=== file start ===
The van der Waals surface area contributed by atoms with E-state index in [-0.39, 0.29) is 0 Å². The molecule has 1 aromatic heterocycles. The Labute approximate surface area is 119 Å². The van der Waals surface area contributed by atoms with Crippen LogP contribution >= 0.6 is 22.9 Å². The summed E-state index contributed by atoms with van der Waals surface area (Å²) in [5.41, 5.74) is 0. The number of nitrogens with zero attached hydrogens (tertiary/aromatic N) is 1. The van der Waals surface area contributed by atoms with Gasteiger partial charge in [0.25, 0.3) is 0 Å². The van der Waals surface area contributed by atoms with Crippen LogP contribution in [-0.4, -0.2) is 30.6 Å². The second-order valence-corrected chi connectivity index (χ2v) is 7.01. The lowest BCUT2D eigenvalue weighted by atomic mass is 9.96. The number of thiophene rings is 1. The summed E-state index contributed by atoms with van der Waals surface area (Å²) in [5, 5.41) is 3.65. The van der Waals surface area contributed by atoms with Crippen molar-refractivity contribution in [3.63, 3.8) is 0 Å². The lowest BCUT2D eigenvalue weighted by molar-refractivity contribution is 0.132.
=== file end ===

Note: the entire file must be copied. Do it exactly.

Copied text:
The van der Waals surface area contributed by atoms with E-state index in [-0.39, 0.29) is 0 Å². The molecule has 1 aromatic heterocycles. The Labute approximate surface area is 119 Å². The van der Waals surface area contributed by atoms with Crippen LogP contribution >= 0.6 is 22.9 Å². The summed E-state index contributed by atoms with van der Waals surface area (Å²) in [5.41, 5.74) is 0. The number of nitrogens with zero attached hydrogens (tertiary/aromatic N) is 1. The van der Waals surface area contributed by atoms with Gasteiger partial charge in [0.25, 0.3) is 0 Å². The van der Waals surface area contributed by atoms with Crippen LogP contribution in [-0.4, -0.2) is 30.6 Å². The second-order valence-corrected chi connectivity index (χ2v) is 7.01. The lowest BCUT2D eigenvalue weighted by atomic mass is 9.96. The number of thiophene rings is 1. The summed E-state index contributed by atoms with van der Waals surface area (Å²) in [5, 5.41) is 3.65. The van der Waals surface area contributed by atoms with Crippen molar-refractivity contribution in [3.63, 3.8) is 0 Å². The lowest BCUT2D eigenvalue weighted by molar-refractivity contribution is 0.132.